As her comment underscores, the issue isn’t whether to take a hard line against illegal guns, but whether more discretion should be exercised in deciding what to do with someone caught with one in a case like this.

“At the end of the day, what do you want him to do? Turn his life around, right? Get off the streets. He did that. And then you still send him to jail,” says DuBois, the social worker from Tim McManus’s high school who now works with Welsh at the state public defender’s office in Roxbury. “It doesn’t make any sense.”

Sen. Will Brownsberger, cochairman of the Legislature’s Judiciary Committee, says the questions the criminal justice system should be asking are, “What does it take to send a message? What does it take to change behavior?” Jail “doesn’t have a good influence on people and we’re doing harm when we keep people there any longer than we need to,” he says. “You have a lot of people coming out who have lost their sense of how to function in a community, how to accommodate themselves to a job environment, how to maintain relationships.”

Brownsberger says he doesn’t necessarily fault prosecutors, however, for using the mandatory minimum sentencing system that lawmakers have put in place. “If they deviate from those policies and things go wrong, they’re going to bear a heavy burden,” he says. It’s up to the Legislature to decide whether changes to the system are in order, he says. The state is currently carrying out a comprehensive review of criminal justice policies, with reform proposals expected early next year. “There is no mandatory on the books that I would exclude from scrutiny,” says Brownsberger, though it’s a position that would face considerable opposition.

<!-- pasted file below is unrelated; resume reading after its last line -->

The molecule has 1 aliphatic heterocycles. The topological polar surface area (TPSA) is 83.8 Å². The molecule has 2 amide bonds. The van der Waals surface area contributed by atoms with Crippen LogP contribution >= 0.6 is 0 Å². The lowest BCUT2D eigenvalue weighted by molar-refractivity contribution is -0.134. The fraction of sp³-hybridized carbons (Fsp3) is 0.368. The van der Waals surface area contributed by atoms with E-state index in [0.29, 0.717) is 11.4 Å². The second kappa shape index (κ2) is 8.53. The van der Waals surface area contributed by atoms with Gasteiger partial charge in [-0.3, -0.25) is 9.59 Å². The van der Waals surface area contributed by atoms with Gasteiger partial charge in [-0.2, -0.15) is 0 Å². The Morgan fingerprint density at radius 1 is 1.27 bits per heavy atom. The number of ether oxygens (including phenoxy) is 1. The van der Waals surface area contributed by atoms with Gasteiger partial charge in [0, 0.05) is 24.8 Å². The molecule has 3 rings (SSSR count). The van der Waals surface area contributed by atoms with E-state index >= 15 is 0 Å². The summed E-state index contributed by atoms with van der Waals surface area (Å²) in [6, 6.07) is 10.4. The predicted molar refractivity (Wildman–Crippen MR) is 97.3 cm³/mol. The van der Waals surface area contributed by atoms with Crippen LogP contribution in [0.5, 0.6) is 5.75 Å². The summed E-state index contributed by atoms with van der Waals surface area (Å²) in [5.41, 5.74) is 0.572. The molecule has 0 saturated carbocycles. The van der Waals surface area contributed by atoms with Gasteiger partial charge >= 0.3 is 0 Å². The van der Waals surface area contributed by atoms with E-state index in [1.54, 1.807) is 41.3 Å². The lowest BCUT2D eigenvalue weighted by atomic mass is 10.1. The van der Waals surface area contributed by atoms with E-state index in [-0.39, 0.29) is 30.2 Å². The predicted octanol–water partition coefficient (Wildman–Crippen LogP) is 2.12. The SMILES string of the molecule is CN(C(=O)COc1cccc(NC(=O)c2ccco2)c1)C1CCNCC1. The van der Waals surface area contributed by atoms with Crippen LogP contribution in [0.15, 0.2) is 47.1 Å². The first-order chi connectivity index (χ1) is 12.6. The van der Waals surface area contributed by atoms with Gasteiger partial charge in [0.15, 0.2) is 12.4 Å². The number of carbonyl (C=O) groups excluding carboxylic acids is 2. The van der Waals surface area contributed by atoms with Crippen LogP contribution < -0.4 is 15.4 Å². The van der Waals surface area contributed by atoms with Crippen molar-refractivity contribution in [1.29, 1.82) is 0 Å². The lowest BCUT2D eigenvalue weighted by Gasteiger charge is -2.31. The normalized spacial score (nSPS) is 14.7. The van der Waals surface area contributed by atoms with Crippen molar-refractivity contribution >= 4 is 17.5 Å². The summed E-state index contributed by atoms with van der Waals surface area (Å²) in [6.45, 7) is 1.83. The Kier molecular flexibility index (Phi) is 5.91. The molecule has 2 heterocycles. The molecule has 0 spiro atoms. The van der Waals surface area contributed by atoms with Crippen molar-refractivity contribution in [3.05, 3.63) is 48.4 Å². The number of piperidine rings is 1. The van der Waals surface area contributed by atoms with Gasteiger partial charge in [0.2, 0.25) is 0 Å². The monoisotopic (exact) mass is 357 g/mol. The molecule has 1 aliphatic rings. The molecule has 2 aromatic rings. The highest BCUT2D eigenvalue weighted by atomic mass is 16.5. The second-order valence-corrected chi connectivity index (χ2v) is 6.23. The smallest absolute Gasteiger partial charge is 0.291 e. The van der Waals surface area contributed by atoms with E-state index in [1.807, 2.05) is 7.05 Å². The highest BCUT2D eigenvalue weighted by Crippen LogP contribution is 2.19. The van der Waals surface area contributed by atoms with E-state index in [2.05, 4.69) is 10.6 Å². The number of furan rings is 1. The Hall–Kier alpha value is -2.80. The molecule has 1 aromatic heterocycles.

Rev. Jeffrey Brown was a cofounder of Boston’s nationally-recognized Ten Point Coalition, formed in the early 1990s to combat rising youth violence. Community-based efforts, together with a focused anti-violence strategy employed by police, helped drive a dramatic decrease in the city’s homicide rate and gun violence. The key, Brown says, has been to reserve the system’s harshest response for those responsible for the violence, while doing as much as possible to redirect others on the edge of trouble down more productive paths.

“I have lived that tension for the better part of a couple of decades,” says Brown. “We all want to see less guns and less guns in the hands of young people in our community.” At the same time, he says, incarceration can also “increase the chances for someone to come out of the criminal justice system a hardened criminal when, if given a chance, he might have gone the other way.”

“It’s a conundrum,” says Emmett Folgert, longtime director the Dorchester Youth Collaborative, which works to divert high-risk teens from gangs and the criminal justice system. “Pulling guns off the street is keeping our murder rate down,”  he says. Folgert also thinks gang members are aware of the mandatory 18-month sentence and are carrying guns less frequently because of it.

Tim McManus’s case finally came to trial in July 2015, but there was not a lot of suspense. McManus waived his right to a jury trial. Brooks, the Boston police sergeant who seized the gun from him, was the only witness from the 1 a.m. street corner encounter who took the stand. As soon as the brief closing arguments were done, Boston Municipal Court Judge Catherine Byrne pronounced McManus guilty.

“As you know, my options as the judge are very limited in terms of the sentencing,” Byrne said to the courtroom, a reference to the mandatory minimum sentencing statute. She said she “take[s] very seriously” all of the letters submitted that attested to how well McManus had done on pretrial probation, “which are the sort of things I would consider at sentencing. Unfortunately, I can’t do anything less than what the law requires.”